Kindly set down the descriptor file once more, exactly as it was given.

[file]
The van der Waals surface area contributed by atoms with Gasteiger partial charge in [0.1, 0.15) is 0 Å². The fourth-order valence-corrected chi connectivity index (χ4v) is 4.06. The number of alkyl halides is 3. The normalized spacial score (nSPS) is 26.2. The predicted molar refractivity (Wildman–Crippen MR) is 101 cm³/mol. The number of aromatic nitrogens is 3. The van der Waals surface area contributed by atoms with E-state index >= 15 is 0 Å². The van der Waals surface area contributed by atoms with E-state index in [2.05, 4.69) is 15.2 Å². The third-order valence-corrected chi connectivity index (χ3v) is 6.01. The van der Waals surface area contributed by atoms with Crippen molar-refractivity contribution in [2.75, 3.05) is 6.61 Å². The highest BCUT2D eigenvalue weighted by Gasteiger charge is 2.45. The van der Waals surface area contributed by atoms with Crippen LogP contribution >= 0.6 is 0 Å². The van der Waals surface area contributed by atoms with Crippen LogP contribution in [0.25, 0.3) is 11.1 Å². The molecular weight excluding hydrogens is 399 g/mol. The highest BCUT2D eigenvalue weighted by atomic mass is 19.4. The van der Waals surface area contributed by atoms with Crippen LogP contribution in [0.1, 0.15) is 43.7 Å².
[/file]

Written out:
The van der Waals surface area contributed by atoms with Gasteiger partial charge in [0.1, 0.15) is 0 Å². The fourth-order valence-corrected chi connectivity index (χ4v) is 4.06. The number of alkyl halides is 3. The normalized spacial score (nSPS) is 26.2. The predicted molar refractivity (Wildman–Crippen MR) is 101 cm³/mol. The number of aromatic nitrogens is 3. The van der Waals surface area contributed by atoms with E-state index >= 15 is 0 Å². The van der Waals surface area contributed by atoms with E-state index in [2.05, 4.69) is 15.2 Å². The third-order valence-corrected chi connectivity index (χ3v) is 6.01. The van der Waals surface area contributed by atoms with Crippen molar-refractivity contribution in [2.75, 3.05) is 6.61 Å². The highest BCUT2D eigenvalue weighted by Gasteiger charge is 2.45. The van der Waals surface area contributed by atoms with Crippen LogP contribution >= 0.6 is 0 Å². The van der Waals surface area contributed by atoms with Crippen LogP contribution in [0.25, 0.3) is 11.1 Å². The molecular weight excluding hydrogens is 399 g/mol. The highest BCUT2D eigenvalue weighted by atomic mass is 19.4. The van der Waals surface area contributed by atoms with Crippen LogP contribution in [0.1, 0.15) is 43.7 Å².